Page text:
\score { \layout {raggedright = ##t} \relative c'{c4 d e f g a b c} }

results in the following output:

So, not exactly intuitive, but very powerful. If you have ever done any programming or even HTML, it won't take you long to get the hang of the input language. Within a week I was creating percussion staves, tablature, nested tuplets, and all manner of stuff which would have been impossible in Cakewalk or Finale Notepad.

Now, back to our story. The trick is, I wanted to transpose this tricky run in Wonder. Once I got the power to do the transcription exactly the way it should be, I discovered that there are subtle rhythmic differences in the runs, even though the notes are the same. The one that is played prior to the drum break has the six accent notes played on a rhythm of 2 dotted 8th and an 8th, like this:

while the rhythm after the drum break (the big ornate one) is accented against quarter note triplets, like this:

Armed with this, I could then appropriately transcribe both parts. Here are the results in standard notation and tab. I also included the rhythmic cues so you can see how the groupings are arranged in time. (click for larger versions)

(pre-break version)

(post-break version)

Now some notes on performance. If you look at the tab, you'll see that the run starts on the 16th fret of the E string and proceeds downward to 8th fret. That's quite a stretch. I've found that if you tap the initial G# with the right hand, then play the F E D with the ring, middle, index fingers, you are nicely positioned to start the next group of 4 notes by playing the F E D C with ring, middle, index, then slide the index back 2 frets to the C. The rest of the run can be handled easily from that position.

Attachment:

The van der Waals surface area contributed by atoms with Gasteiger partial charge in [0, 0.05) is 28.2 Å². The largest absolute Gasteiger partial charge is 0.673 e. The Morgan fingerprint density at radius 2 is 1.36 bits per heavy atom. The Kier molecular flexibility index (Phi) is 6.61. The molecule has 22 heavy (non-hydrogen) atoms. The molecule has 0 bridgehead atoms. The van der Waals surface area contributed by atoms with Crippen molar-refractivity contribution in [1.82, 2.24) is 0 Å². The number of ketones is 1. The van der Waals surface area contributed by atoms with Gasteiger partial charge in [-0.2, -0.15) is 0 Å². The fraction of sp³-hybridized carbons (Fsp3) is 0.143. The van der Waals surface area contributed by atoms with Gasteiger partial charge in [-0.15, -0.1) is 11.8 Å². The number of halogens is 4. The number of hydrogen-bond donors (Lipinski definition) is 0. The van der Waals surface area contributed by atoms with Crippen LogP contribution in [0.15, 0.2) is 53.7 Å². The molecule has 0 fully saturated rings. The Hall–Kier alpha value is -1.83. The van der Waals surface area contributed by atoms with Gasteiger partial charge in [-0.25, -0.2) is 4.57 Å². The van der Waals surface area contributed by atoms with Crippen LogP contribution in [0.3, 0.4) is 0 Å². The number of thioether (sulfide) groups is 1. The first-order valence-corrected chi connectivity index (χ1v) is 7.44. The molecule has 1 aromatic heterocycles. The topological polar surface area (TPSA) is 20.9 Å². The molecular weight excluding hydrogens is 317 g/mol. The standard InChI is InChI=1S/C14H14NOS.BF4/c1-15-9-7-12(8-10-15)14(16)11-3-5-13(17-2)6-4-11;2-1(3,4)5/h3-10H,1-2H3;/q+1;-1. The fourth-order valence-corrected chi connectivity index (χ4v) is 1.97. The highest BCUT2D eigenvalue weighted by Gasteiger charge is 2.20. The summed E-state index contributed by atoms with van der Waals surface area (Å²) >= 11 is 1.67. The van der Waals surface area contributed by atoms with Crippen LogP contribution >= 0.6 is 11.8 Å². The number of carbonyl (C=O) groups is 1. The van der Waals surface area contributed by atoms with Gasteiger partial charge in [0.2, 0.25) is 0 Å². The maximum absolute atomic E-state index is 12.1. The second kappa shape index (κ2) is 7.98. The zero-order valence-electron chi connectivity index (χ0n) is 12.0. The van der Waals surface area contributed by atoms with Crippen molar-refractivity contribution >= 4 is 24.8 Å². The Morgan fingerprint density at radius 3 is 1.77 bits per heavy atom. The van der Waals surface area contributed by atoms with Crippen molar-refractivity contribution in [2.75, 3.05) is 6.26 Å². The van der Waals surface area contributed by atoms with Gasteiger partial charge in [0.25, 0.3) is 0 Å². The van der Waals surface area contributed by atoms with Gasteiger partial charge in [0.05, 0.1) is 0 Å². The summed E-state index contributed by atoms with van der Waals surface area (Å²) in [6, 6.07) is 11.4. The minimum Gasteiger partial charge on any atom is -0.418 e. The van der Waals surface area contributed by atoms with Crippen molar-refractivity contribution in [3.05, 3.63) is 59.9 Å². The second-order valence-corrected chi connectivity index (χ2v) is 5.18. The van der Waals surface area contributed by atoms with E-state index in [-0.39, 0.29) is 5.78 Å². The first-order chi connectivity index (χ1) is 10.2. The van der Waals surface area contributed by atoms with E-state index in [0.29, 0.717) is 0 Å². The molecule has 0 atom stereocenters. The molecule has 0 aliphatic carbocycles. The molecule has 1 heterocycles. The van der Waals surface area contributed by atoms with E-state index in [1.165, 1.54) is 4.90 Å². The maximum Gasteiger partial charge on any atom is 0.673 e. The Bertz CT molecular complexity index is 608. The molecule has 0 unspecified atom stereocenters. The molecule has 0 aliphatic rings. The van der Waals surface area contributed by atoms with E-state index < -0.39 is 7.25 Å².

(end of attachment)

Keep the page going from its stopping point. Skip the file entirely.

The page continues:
By the way, this makes a great exercise in left-hand, right-hand coordination. In performances, the tempo is about 144 bpm.


Thursday, November 03, 2005

...big update in the works

Stay tuned. A big update is coming with much music for you to enjoy.


Wednesday, October 12, 2005

The Latest News

Here's a quick update for you Yeti fans out there.

Vaylor is now playing as part of another keyboard / drum / guitar trio called Bonobos Convergance. It features two former members of the Orlando-based Kynda - Pete Orenstein and Frank Registrato. These folks can also be heard as part of Native Immigrants featuring former members of Blueground Undergrass.

Eric has been hired as Rich Ward's drummer. This means he is now the drummer for Fozzy, Stuck Mojo, and The Duke. Tonight is Eric's first gig as a member of Fozzy. For those of you in North / Central UK check them out at a venue called Rios in Bradford. From there, both Fozzy and Stuck Mojo have shows in England, Ireland, Scotland, Canada, and the US.